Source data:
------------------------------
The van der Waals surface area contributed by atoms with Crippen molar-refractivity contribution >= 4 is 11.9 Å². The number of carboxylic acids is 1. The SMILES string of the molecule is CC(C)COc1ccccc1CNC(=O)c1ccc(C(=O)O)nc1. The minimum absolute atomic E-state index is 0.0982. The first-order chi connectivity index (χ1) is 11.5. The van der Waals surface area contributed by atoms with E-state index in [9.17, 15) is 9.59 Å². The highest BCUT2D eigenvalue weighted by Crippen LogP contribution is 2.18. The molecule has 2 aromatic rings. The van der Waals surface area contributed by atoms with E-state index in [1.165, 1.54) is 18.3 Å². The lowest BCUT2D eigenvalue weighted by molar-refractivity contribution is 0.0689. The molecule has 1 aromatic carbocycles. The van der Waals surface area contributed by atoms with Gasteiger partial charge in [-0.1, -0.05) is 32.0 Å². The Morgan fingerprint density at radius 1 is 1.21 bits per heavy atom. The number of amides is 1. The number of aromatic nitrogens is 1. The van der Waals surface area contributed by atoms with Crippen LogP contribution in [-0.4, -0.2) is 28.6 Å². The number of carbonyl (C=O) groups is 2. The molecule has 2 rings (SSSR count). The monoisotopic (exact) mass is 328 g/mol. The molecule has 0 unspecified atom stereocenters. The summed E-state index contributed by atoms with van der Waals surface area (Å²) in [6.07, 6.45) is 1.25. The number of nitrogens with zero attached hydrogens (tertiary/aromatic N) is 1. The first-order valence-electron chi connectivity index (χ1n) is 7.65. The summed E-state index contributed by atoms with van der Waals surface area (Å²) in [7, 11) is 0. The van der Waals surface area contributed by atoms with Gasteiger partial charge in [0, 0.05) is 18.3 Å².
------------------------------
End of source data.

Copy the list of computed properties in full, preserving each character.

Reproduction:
The van der Waals surface area contributed by atoms with Crippen molar-refractivity contribution >= 4 is 11.9 Å². The number of carboxylic acids is 1. The SMILES string of the molecule is CC(C)COc1ccccc1CNC(=O)c1ccc(C(=O)O)nc1. The minimum absolute atomic E-state index is 0.0982. The first-order chi connectivity index (χ1) is 11.5. The van der Waals surface area contributed by atoms with E-state index in [9.17, 15) is 9.59 Å². The highest BCUT2D eigenvalue weighted by Crippen LogP contribution is 2.18. The molecule has 2 aromatic rings. The van der Waals surface area contributed by atoms with E-state index in [1.165, 1.54) is 18.3 Å². The lowest BCUT2D eigenvalue weighted by molar-refractivity contribution is 0.0689. The molecule has 1 aromatic carbocycles. The van der Waals surface area contributed by atoms with Gasteiger partial charge in [-0.1, -0.05) is 32.0 Å². The Morgan fingerprint density at radius 1 is 1.21 bits per heavy atom. The number of amides is 1. The number of aromatic nitrogens is 1. The van der Waals surface area contributed by atoms with Crippen LogP contribution in [-0.4, -0.2) is 28.6 Å². The number of carbonyl (C=O) groups is 2. The molecule has 2 rings (SSSR count). The monoisotopic (exact) mass is 328 g/mol. The molecule has 0 unspecified atom stereocenters. The summed E-state index contributed by atoms with van der Waals surface area (Å²) in [6.07, 6.45) is 1.25. The number of nitrogens with zero attached hydrogens (tertiary/aromatic N) is 1. The first-order valence-electron chi connectivity index (χ1n) is 7.65. The summed E-state index contributed by atoms with van der Waals surface area (Å²) in [7, 11) is 0. The van der Waals surface area contributed by atoms with Gasteiger partial charge in [0, 0.05) is 18.3 Å².